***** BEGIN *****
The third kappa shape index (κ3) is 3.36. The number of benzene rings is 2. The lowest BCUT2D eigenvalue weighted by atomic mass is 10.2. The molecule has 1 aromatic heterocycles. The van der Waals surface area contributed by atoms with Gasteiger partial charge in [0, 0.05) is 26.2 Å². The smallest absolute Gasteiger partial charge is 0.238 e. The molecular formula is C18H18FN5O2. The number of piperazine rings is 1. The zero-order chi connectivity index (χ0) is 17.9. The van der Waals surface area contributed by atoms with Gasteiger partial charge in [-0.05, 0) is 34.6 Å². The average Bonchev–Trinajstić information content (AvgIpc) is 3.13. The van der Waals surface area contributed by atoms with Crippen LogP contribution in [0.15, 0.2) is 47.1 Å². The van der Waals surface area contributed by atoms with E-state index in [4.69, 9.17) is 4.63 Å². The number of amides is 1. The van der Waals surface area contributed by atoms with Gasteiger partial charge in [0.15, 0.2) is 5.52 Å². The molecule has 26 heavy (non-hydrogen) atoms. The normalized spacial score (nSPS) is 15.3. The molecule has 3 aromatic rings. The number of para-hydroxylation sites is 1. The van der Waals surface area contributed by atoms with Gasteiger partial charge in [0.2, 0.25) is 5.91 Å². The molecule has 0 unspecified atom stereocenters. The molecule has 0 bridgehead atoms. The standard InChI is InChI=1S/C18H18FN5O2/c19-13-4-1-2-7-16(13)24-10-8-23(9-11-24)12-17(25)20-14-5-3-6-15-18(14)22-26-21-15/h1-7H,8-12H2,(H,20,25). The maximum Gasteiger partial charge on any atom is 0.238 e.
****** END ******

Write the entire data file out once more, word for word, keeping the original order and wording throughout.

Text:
The third kappa shape index (κ3) is 3.36. The number of benzene rings is 2. The lowest BCUT2D eigenvalue weighted by atomic mass is 10.2. The molecule has 1 aromatic heterocycles. The van der Waals surface area contributed by atoms with Gasteiger partial charge in [0, 0.05) is 26.2 Å². The smallest absolute Gasteiger partial charge is 0.238 e. The molecular formula is C18H18FN5O2. The number of piperazine rings is 1. The zero-order chi connectivity index (χ0) is 17.9. The van der Waals surface area contributed by atoms with Gasteiger partial charge in [-0.05, 0) is 34.6 Å². The average Bonchev–Trinajstić information content (AvgIpc) is 3.13. The van der Waals surface area contributed by atoms with Crippen LogP contribution in [0.15, 0.2) is 47.1 Å². The van der Waals surface area contributed by atoms with E-state index in [4.69, 9.17) is 4.63 Å². The number of amides is 1. The van der Waals surface area contributed by atoms with Gasteiger partial charge in [0.15, 0.2) is 5.52 Å². The molecule has 26 heavy (non-hydrogen) atoms. The normalized spacial score (nSPS) is 15.3. The molecule has 3 aromatic rings. The number of para-hydroxylation sites is 1. The van der Waals surface area contributed by atoms with Gasteiger partial charge in [0.2, 0.25) is 5.91 Å². The molecule has 0 unspecified atom stereocenters. The molecule has 0 bridgehead atoms. The standard InChI is InChI=1S/C18H18FN5O2/c19-13-4-1-2-7-16(13)24-10-8-23(9-11-24)12-17(25)20-14-5-3-6-15-18(14)22-26-21-15/h1-7H,8-12H2,(H,20,25). The maximum Gasteiger partial charge on any atom is 0.238 e.